The news has been particularly distressing. The new coronavirus (COVID-19) makes us fearful of being in public while the volatile stock market threatens retirement savings. Tolerance for perceived threats varies by person, says psychologist Marc Schoen, PhD, author of Your Survival Instinct is Killing You, which is why one person stocks up on canned foods and another just washes hands more often…or why some investors are selling stocks while others see drops as a buying opportunity.
If you’re feeling more stress and anxiety, try Dr. Schoen’s tricks to dial back your body’s response—and to bolster your mood and immunity.
• Write down your worries. Writing down and putting a label on your fears helps lower stress and the brain’s fear reaction by taking them out of your head, making them feel more concrete and manageable.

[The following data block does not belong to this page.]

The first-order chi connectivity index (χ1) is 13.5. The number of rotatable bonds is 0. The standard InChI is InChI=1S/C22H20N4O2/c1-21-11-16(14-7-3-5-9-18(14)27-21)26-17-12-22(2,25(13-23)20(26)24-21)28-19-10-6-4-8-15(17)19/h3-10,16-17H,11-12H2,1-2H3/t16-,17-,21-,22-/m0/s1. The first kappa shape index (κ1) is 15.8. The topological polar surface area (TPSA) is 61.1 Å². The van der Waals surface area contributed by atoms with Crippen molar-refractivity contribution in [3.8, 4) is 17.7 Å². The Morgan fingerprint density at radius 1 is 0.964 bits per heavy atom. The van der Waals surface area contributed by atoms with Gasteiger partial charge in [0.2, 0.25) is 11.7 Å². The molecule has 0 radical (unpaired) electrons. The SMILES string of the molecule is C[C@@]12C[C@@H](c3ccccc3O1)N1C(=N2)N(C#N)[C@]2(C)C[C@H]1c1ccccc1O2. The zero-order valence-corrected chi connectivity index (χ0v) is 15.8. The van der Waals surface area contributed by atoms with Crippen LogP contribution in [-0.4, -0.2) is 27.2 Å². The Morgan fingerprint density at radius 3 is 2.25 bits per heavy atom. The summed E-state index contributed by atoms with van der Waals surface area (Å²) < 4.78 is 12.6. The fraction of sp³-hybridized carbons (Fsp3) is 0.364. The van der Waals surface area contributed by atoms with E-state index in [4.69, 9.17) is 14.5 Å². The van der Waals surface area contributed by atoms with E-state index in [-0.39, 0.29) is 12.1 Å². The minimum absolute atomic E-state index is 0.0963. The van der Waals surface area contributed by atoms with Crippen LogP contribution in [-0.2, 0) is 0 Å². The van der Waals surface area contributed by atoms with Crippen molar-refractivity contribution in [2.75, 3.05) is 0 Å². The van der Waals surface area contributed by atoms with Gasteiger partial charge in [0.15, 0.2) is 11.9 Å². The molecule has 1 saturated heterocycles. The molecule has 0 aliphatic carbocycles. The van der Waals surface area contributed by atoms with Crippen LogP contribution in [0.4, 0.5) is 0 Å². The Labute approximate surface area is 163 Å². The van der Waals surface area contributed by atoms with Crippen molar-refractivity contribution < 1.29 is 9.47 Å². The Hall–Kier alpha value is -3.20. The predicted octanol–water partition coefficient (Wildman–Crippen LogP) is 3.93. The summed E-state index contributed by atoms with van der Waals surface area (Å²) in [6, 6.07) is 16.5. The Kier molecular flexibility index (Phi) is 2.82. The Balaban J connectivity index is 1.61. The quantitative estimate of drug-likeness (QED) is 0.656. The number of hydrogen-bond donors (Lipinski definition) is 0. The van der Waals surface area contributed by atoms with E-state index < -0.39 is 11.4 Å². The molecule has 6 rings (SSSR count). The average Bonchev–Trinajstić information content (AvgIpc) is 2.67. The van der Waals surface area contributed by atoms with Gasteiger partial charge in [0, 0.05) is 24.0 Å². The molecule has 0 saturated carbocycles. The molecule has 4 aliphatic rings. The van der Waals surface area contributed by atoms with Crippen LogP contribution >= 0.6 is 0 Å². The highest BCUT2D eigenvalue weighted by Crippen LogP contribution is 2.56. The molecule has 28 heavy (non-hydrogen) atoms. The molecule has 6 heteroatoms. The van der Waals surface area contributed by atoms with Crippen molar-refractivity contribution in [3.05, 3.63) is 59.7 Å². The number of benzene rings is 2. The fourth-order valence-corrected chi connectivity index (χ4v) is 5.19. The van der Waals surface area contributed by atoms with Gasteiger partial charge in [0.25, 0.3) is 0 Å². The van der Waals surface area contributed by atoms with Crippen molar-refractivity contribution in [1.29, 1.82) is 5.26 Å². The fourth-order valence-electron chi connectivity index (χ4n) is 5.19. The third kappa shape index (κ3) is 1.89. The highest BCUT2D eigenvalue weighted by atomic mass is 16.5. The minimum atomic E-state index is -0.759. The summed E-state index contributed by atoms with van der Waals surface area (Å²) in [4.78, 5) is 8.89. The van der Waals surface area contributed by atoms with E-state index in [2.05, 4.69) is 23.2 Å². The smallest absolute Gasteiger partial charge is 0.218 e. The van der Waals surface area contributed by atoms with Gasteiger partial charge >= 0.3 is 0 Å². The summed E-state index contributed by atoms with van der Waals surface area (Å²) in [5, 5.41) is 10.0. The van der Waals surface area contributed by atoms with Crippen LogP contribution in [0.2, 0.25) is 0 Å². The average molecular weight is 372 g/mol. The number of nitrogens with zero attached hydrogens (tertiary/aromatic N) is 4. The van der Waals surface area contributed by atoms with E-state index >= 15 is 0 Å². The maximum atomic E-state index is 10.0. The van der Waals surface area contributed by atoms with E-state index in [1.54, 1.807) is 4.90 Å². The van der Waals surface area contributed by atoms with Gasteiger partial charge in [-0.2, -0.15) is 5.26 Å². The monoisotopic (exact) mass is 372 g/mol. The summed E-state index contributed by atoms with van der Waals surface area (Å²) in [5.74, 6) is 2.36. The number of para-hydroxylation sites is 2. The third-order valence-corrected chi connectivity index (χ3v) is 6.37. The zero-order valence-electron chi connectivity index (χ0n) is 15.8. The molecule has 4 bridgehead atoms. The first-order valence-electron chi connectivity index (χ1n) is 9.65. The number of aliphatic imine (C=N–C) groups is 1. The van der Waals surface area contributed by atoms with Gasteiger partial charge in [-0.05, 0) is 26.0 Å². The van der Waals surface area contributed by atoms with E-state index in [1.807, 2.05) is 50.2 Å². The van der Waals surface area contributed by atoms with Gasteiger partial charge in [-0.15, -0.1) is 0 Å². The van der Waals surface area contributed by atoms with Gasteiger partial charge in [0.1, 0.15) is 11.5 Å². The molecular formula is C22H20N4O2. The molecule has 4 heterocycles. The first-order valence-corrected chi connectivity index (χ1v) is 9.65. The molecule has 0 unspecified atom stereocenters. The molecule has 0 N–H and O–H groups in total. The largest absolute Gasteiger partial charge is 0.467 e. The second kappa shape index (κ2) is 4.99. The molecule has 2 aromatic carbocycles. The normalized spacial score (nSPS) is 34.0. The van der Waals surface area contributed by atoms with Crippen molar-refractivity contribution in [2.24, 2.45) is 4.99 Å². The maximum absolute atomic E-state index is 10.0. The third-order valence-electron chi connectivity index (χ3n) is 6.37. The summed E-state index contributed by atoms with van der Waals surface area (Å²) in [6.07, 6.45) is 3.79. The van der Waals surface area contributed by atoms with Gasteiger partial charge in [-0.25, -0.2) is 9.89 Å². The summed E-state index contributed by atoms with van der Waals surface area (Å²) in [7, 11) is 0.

• Chill out before bedtime withgentle stretching, warm baths or meditation. This helps keep stress and fear biochemicals from being part of your sleep cycle, which impair sleep quality. Poor sleep boosts inflammation and lowers immunity.
• Exercise in moderation. Even short bursts, such as a fast-paced walk or five minutes going up and down stairs, helps reduce levels of the stress hormone cortisol while boosting immunity.
• Stay connected. Feeling scared can lead to feeling alone or alienated. Spend quality time with loved ones, sharing your fears, can increase your body’s levels of the feel-good hormone, oxytocin.
I’m also limiting my news exposure. The more I watch and read, the higher my stress levels.